3 Dark Facts Cruise Lines Don't Want You To Know
It seems like whenever you check the news, yet another cruise ship is either losing power, on fire, or en route to Davy Jones' Locker. Nonetheless, vacationers have few qualms about boarding these heaving pleasure vessels.
Sure, Carnival is charging rates normally reserved for motels that specialize in crack cocaine transactions just to fill rooms after the Triumph turned into a stool-logged hellhole, but people aren't deterred. 21 million passengers this year will take a spin on one of these floating poop Hoovervilles in the making.
"If you know a faster way to get salmonella, we'd love to hear it."
But the truth is, the cruise industry on a whole is a dreary business. Here are some details about cruises that make Hedonism look like the responsible choice for your next family reunion.
Cruise Ships Are Pollution Factories
In 2012, there were approximately 200-300 cruise ships active. And with all of these ships chugging around -- jam-packed with thousands of passengers blotto off of daiquiris, crab legs, and shuffleboard -- there's obviously gallons and gallons of chemicals, oils, and diarrhea water being produced daily.
"Eat food poisoning, whales."
So what happens to all that stank-ass effluvia? Take a guess.
See, while the United States and any other country can throw all the pollution laws they want at cruise lines, that shit will only stick for about three nautical miles out. Byproducts like bilge water -- an oily runoff that a ship can churn out 25,000 gallons of per week -- have to go somewhere. That "somewhere" usually is "the octopus's garden, where gentle flurries of tourist droppings rain down upon a confused Ringo Starr."
They're all having the shrimp cocktail tonight. And every night.
And that's just the waste water -- we haven't even touched on the crap-ton of air pollution these things belch out, a problem the government's just getting around to addressing. But in case you haven't figured it out yet, we really have no idea what these ships are dumping out there. This brings us to our next, equally depressing point...
Cruise Lines Are Laughably Regulated
Go ahead and look up statistics on cruise ship accidents. You'd imagine someone is keeping track of that besides Wikipedia, right? But the truth is, there's no official record keeping for cruise ship fires, collisions, groundings, or even sinking. We don't even keep a record of their kitchen sanitation. (Sometimes you really want to know if you're drinking roach nymphs, y'know?)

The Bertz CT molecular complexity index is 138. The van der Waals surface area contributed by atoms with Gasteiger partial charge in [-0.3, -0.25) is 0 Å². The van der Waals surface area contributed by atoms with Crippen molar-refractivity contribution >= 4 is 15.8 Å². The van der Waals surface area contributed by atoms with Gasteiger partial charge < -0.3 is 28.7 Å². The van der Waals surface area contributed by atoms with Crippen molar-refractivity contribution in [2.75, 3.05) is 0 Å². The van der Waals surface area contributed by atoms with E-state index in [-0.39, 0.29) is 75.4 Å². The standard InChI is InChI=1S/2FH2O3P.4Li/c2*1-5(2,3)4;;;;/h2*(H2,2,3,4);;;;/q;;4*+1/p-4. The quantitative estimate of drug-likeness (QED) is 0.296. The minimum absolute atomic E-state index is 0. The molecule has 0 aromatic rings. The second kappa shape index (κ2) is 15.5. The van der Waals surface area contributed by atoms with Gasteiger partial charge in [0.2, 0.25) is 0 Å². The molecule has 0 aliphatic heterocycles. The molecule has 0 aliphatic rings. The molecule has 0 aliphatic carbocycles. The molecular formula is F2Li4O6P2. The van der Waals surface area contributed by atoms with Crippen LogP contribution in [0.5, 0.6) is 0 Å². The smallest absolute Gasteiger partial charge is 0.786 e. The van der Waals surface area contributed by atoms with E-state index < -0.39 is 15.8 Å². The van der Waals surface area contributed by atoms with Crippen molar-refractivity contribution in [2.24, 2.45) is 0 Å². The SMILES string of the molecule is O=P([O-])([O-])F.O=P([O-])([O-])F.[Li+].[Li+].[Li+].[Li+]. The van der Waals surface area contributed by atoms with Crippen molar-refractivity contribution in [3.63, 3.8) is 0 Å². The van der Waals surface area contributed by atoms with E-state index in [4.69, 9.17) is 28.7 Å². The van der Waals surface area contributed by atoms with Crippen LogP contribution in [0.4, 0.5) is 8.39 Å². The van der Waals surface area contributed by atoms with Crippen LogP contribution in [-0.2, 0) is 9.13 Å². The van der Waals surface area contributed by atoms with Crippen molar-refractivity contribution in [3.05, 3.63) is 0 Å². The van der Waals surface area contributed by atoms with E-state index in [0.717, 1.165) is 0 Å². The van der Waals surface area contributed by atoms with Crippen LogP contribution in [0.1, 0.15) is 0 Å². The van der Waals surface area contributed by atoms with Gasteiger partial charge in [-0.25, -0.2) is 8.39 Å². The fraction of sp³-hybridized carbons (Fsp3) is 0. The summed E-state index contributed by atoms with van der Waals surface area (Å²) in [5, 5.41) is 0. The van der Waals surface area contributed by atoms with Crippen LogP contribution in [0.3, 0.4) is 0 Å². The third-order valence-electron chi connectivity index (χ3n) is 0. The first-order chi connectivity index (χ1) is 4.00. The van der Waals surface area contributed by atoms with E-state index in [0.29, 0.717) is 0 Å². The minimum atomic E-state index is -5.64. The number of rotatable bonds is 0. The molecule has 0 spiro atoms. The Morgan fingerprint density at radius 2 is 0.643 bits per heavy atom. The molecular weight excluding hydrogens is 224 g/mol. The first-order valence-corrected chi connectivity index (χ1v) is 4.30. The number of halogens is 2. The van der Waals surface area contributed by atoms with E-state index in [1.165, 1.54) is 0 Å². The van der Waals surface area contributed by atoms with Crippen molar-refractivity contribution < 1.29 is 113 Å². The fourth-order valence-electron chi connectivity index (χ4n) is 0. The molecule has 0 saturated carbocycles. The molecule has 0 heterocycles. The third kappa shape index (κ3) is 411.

"The maggot-stuffed bread tastes particularly gamey tonight, sir."
Sure -- there are plenty of regulations, but literally no central agency to enforce them. Why's this? Ships are only required to report problems with the state they are registered in. This measure would come in handy if the ships were actually registered in the United States, which -- cue the sad trombone -- they totally aren't!
Let's take the infamous feces barge Triumph. It's operated by Carnival Cruise Lines, but is also owned by a company in Panama and registered in the Bahamas. And none of that is anything registered in countries like Bermuda and Liberia, which allow cruise lines to waltz around taxes, eschew environmental laws, and exploit foreign labor in sweatshop conditions.
This man hasn't actually eaten in weeks.
Indeed, the whole system is -- to apocryphal quote Captain Hook -- "a total clustarrrrrfuck." So after this recent cavalcade of high-profile cruise ship mishaps, the primary questions on everyone's mind are "How could centuries of human seafaring suddenly turn so sour, so fast?" and "Just how many Viking ghosts are ashamed of our civilization right now?" The truth is...
Cruise Ships Have Always Been This Messed Up
Even before Costa Concordia and Triumph made international news, cruise ships have been riddled with fuck-ups that would make that creepy sea captain from those old McDonald's commercials hang his head in shame.
Between 1990 and 2011, 79 fires broke out on cruise ships, and at least 171 people disappeared on cruises between 2001-2011. (Let's not forget the occasional Somali pirate attack.) And should you be the victim of a robbery (or worse) while on a cruise, be prepared for your crime to be reported to the flag-nation of convenience. In other words, A) don't expect much help from the cruise line's ship personnel and lawyers; and B) you better bone up on the Liberian legal code.
"Does anybody speak Liberese?"
In summation, cruises aren't always the sugar-high maritime Mardi Gras depicted in on the tee-vee. And given their environmental impact, you'd be better served spending an afternoon tooling around your local pond courtesy of Itchy Joe's $15 Bathtub Gin and Open Grease Fire Paddleboat Tours.